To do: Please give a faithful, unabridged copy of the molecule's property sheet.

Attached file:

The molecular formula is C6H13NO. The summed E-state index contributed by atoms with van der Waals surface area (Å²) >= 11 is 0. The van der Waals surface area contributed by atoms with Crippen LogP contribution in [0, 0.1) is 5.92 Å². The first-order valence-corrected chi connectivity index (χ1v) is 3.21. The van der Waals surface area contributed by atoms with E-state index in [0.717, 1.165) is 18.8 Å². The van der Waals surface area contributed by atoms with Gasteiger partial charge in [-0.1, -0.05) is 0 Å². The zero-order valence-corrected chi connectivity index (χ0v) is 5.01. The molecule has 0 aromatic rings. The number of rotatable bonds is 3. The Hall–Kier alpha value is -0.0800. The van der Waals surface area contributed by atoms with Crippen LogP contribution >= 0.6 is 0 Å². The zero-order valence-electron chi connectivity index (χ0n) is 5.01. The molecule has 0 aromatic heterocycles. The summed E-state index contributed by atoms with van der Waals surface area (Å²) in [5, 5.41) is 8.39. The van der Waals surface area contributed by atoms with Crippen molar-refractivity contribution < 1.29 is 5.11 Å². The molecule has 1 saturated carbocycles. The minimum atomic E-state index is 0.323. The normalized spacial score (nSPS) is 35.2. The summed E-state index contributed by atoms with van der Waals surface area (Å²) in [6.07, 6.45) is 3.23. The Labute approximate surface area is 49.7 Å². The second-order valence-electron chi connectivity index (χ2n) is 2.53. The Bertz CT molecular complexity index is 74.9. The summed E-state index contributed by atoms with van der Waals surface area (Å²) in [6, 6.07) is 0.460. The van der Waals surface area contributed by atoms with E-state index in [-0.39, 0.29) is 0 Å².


The molecular formula is C6H13NO. The summed E-state index contributed by atoms with van der Waals surface area (Å²) >= 11 is 0. The van der Waals surface area contributed by atoms with Crippen LogP contribution in [0, 0.1) is 5.92 Å². The first-order valence-corrected chi connectivity index (χ1v) is 3.21. The van der Waals surface area contributed by atoms with E-state index in [0.717, 1.165) is 18.8 Å². The van der Waals surface area contributed by atoms with Gasteiger partial charge in [-0.1, -0.05) is 0 Å². The zero-order valence-corrected chi connectivity index (χ0v) is 5.01. The molecule has 0 aromatic rings. The number of rotatable bonds is 3. The Hall–Kier alpha value is -0.0800. The van der Waals surface area contributed by atoms with Crippen LogP contribution >= 0.6 is 0 Å². The zero-order valence-electron chi connectivity index (χ0n) is 5.01. The molecule has 0 aromatic heterocycles. The summed E-state index contributed by atoms with van der Waals surface area (Å²) in [5, 5.41) is 8.39. The van der Waals surface area contributed by atoms with Crippen molar-refractivity contribution < 1.29 is 5.11 Å². The molecule has 1 saturated carbocycles. The minimum atomic E-state index is 0.323. The normalized spacial score (nSPS) is 35.2. The summed E-state index contributed by atoms with van der Waals surface area (Å²) in [6.07, 6.45) is 3.23. The Labute approximate surface area is 49.7 Å². The second-order valence-electron chi connectivity index (χ2n) is 2.53. The Bertz CT molecular complexity index is 74.9. The summed E-state index contributed by atoms with van der Waals surface area (Å²) in [6, 6.07) is 0.460. The van der Waals surface area contributed by atoms with E-state index in [-0.39, 0.29) is 0 Å².